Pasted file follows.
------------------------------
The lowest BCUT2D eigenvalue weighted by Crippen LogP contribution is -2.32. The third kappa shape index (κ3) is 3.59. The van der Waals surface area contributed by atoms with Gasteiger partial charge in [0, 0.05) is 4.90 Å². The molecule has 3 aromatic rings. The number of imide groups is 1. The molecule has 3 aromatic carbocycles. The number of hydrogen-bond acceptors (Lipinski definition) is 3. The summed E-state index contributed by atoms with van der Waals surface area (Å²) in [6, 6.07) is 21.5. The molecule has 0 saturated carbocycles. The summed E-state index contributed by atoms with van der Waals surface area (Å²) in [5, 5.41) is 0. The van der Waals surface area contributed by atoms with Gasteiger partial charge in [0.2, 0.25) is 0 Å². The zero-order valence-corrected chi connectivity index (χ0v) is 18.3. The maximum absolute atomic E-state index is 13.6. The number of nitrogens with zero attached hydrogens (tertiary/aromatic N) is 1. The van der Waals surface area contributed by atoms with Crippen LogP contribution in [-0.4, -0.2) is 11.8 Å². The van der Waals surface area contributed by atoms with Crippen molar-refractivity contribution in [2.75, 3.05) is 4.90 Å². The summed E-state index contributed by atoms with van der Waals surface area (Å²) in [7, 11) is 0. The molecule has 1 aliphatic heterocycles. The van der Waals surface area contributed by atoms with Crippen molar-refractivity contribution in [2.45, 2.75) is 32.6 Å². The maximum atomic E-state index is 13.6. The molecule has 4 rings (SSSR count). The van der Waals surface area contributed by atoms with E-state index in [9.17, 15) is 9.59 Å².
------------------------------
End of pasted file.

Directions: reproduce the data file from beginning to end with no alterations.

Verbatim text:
The lowest BCUT2D eigenvalue weighted by Crippen LogP contribution is -2.32. The third kappa shape index (κ3) is 3.59. The van der Waals surface area contributed by atoms with Gasteiger partial charge in [0, 0.05) is 4.90 Å². The molecule has 3 aromatic rings. The number of imide groups is 1. The molecule has 3 aromatic carbocycles. The number of hydrogen-bond acceptors (Lipinski definition) is 3. The summed E-state index contributed by atoms with van der Waals surface area (Å²) in [6, 6.07) is 21.5. The molecule has 0 saturated carbocycles. The summed E-state index contributed by atoms with van der Waals surface area (Å²) in [5, 5.41) is 0. The van der Waals surface area contributed by atoms with Gasteiger partial charge in [0.2, 0.25) is 0 Å². The zero-order valence-corrected chi connectivity index (χ0v) is 18.3. The maximum absolute atomic E-state index is 13.6. The number of nitrogens with zero attached hydrogens (tertiary/aromatic N) is 1. The van der Waals surface area contributed by atoms with Crippen LogP contribution in [-0.4, -0.2) is 11.8 Å². The van der Waals surface area contributed by atoms with Crippen molar-refractivity contribution in [2.75, 3.05) is 4.90 Å². The summed E-state index contributed by atoms with van der Waals surface area (Å²) in [7, 11) is 0. The molecule has 1 aliphatic heterocycles. The van der Waals surface area contributed by atoms with Crippen molar-refractivity contribution in [2.45, 2.75) is 32.6 Å². The maximum atomic E-state index is 13.6. The molecule has 4 rings (SSSR count). The van der Waals surface area contributed by atoms with E-state index in [9.17, 15) is 9.59 Å².